Patent ductus arteriosus, aortopulmonary window, sinus of valsalva fistula, aortoventricular tunnel
Patent ductus arteriosus, aortopulmonary window and sinus of Valsalva fistula share common pathophysiology in that each of these lesions usually results in a continuous steal of blood from the systemic circulation during both systole and diastole. Since coronary blood flow occurs during diastole there is a risk that coronary blood flow will be importantly compromised. If the communication is large it can result in a severe degree of congestive heart failure. Aortoventricular tunnel is a closely related anomaly that shares some of the pathophysiologic features of these anomalies.
PATENT DUCTUS ARTERIOSUS
A patent ductus arteriosus results from a failure of normal transition from the fetal to the postnatal circulation. Usually
ductal closure occurs initially by constriction of smooth muscle within the wall of the ductus.1 This results in contact between the opposing intimal cushions which leads to thrombosis. There is subsequently fibrosis over several weeks and months and the ductus evolves to become the ligamen-tum arteriosum.
During fetal life the patency of the ductus is maintained by both local and circulating prostaglandin. After birth increased pulmonary blood flow metabolizes prostaglandin and absence of the placenta removes an important source of prostaglandin. Subsequently there is a marked decrease in the circulating level of prostaglandin. It is also thought that there is an increased level of circulating vasoconstric-tive substances.2,3 In addition to a fall in the level of prostaglandin the increased partial pressure of oxygen in the blood passing through the ductus is another stimulus to ductal constriction. In term infants ductal closure usually occurs within the first 24 hours after birth. In preterm neonates the immature ductal tissue is much less reactive to oxygen and persistent patency of the ductus is therefore much more likely.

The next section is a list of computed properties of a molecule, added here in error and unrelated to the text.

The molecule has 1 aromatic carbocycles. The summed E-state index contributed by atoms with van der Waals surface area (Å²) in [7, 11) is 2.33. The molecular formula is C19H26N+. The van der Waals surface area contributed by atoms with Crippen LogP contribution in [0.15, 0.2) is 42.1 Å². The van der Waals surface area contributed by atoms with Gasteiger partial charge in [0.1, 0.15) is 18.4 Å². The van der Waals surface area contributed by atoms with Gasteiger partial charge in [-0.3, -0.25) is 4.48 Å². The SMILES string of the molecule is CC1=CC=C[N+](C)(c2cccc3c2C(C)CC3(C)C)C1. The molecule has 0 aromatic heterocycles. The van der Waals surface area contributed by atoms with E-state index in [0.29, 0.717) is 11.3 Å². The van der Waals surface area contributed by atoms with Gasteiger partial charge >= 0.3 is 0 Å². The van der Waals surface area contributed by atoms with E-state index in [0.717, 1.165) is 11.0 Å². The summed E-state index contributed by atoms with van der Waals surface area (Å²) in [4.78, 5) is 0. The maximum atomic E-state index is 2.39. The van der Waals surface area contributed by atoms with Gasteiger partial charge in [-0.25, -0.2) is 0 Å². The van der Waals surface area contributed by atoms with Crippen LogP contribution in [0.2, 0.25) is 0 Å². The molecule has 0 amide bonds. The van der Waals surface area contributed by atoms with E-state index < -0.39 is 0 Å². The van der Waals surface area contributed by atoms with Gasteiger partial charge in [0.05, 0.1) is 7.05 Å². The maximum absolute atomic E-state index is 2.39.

Relationship of the ductus to the recurrent laryngeal nerve
Embryologically the ductus represents persistence of the dis¬tal component of the left sixth aortic arch.4 The embryology of the aortic arch is reviewed in detail in Chapter 29. It is important to recall that the left sixth aortic arch originates in the neck (branchial = gill). Therefore the left recurrent laryn¬geal nerve is carried down into the thoracic cavity as the heart and proximal great vessels migrate from a more cervical to a thoracic position. On the right side there is usually resorp-tion of the right sixth aortic arch as well as the right fifth aor¬tic arch. Thus the right recurrent laryngeal nerve comes to pass around the remnant of the fourth aortic arch which per¬sists as the right subclavian artery.
Atypical ductal anatomy
When there is a right sided aortic arch because of persistence of the right sided embryological arches rather than left sided arches the ductus usually arises from the proximal descend¬ing aorta in conjunction with the left subclavian artery.5 The dilated structure which represents the origin of both the left subclavian artery as well as the ductus is often referred to as the diverticulum of Kommerell. This diverticulum lies posterior to the esophagus. The ductus subsequently passes anteriorly to join the origin of the left pulmonary artery thereby completing a vascular ring. The ductus does not always arise from the diverticulum of Kommerell in cases of right sided aortic arch. When there is mirror image branching, i.e.